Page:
International Journal of Genomics

International Journal of Genomics / 2018 / Article

Research Article | Open Access

Volume 2018 |Article ID 2456076 | https://doi.org/10.1155/2018/2456076

Sha He, Haiyan Ou, Cunyou Zhao, Jian Zhang, "Clustering Pattern and Functional Effect of SNPs in Human miRNA Seed Regions", International Journal of Genomics, vol. 2018, Article ID 2456076, 4 pages, 2018. https://doi.org/10.1155/2018/2456076

Clustering Pattern and Functional Effect of SNPs in Human miRNA Seed Regions

Academic Editor: Giulia Piaggio
Received05 Dec 2017
Accepted07 Feb 2018
Published06 Mar 2018

Abstract

miRNAs are a class of noncoding RNAs important in posttranscriptional repressors and involved in the regulation of almost every biological process by base paring with target genes through sequence in their seed regions. Genetic variations in the seed regions have vital effects on gene expression, phenotypic variation, and disease susceptibility in humans. The distribution pattern of genetic variation in miRNA seed regions might be related to miRNA function and is worth paying more attention to. We here employed computational analyses to explore the clustering pattern and functional effect of SNPs in human miRNA seed regions. A total of 1879 SNPs were mapped to 1226 human miRNA seed regions. We found that miRNAs with SNPs in their seed region are significantly enriched in miRNA clusters. We also found that SNPs in clustered miRNA seed regions have a lower functional effect than have SNPs in nonclustered miRNA seed regions. Additionally, we found that clustered miRNAs with SNPs in seed regions are involved in more pathways. Overall, our results demonstrate that SNPs in clustered miRNA seed regions can take part in more intricate and complex gene-regulating networks with lower functional cost by functional complementarity. Moreover, our results also broaden current knowledge on the genetic variation in human miRNA seed regions.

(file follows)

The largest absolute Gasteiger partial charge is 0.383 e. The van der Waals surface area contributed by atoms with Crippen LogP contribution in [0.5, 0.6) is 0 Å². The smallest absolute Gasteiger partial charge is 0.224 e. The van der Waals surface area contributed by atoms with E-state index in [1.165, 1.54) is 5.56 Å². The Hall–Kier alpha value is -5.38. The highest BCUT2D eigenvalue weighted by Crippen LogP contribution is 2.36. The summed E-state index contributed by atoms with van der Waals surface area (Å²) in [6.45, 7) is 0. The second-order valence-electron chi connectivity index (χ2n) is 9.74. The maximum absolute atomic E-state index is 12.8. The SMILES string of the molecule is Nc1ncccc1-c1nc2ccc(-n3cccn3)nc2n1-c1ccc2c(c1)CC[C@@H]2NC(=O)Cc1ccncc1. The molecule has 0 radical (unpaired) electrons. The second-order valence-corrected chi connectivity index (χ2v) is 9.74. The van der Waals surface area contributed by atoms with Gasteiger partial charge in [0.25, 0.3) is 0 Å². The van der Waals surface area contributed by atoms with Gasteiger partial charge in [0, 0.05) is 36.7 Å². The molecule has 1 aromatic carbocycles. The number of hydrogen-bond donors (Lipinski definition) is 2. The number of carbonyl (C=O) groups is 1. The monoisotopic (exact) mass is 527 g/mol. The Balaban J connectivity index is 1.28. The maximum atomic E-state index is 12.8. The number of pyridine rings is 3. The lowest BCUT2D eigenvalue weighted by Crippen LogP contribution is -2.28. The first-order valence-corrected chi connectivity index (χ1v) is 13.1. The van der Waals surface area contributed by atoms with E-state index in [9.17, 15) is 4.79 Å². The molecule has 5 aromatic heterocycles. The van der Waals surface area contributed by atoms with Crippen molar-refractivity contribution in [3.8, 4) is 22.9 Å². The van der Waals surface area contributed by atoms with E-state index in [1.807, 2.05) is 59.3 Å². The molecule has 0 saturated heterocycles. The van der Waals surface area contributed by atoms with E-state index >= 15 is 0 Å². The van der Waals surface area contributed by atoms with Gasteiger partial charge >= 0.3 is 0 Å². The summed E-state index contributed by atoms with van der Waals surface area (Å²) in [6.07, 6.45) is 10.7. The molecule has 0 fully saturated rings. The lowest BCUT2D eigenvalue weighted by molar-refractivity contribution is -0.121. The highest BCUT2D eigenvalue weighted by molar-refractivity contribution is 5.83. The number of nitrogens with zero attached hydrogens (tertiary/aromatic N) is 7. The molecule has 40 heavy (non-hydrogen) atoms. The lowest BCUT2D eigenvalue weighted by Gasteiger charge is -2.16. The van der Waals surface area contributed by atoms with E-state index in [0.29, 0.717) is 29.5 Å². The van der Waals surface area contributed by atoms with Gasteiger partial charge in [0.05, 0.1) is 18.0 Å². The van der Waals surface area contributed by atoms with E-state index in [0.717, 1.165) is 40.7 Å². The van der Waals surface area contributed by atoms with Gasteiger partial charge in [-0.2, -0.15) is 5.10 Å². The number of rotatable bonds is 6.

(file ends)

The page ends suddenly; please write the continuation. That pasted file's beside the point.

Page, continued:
1. Introduction

miRNAs are small noncoding RNAs of 20–22 nucleotides (nt) in length in their mature form, processed from a longer hairpin structure, that act as posttranscriptional gene regulators by either mRNA degradation or translational repression [1]. It is estimated that miRNAs regulate more than 30~60% of all protein-coding genes, thus building complex regulatory networks that participate in the control of most biological processes and are related to shaping phenotypic variability and disease development [2, 3]. miRNA-mediated gene regulation depends on perfect matching between the seven nucleotides of its seed region (nucleotides 2 through 8 from the 5 end of the mature miRNAs) and the target sequence usually located at the 3 untranslated regions (UTRs) of the regulated genes [4, 5]. With the rapid advance of genome sequencing technologies in recent years, many genetic variants have been identified in miRNA seed regions [69]. These genetic variants may disrupt the interactions between miRNAs and their targets or create new targets, rewiring the miRNA regulatory networks and causing diseases. Moreover, previous studies have proven that genetic variations in the seed regions have profound and broad effects on gene expression, phenotypic variation, and disease susceptibility in humans [1013]. However, there is still little information on the distribution patterns and allele-dependent functional effect of the genetic variations in human miRNA seed regions.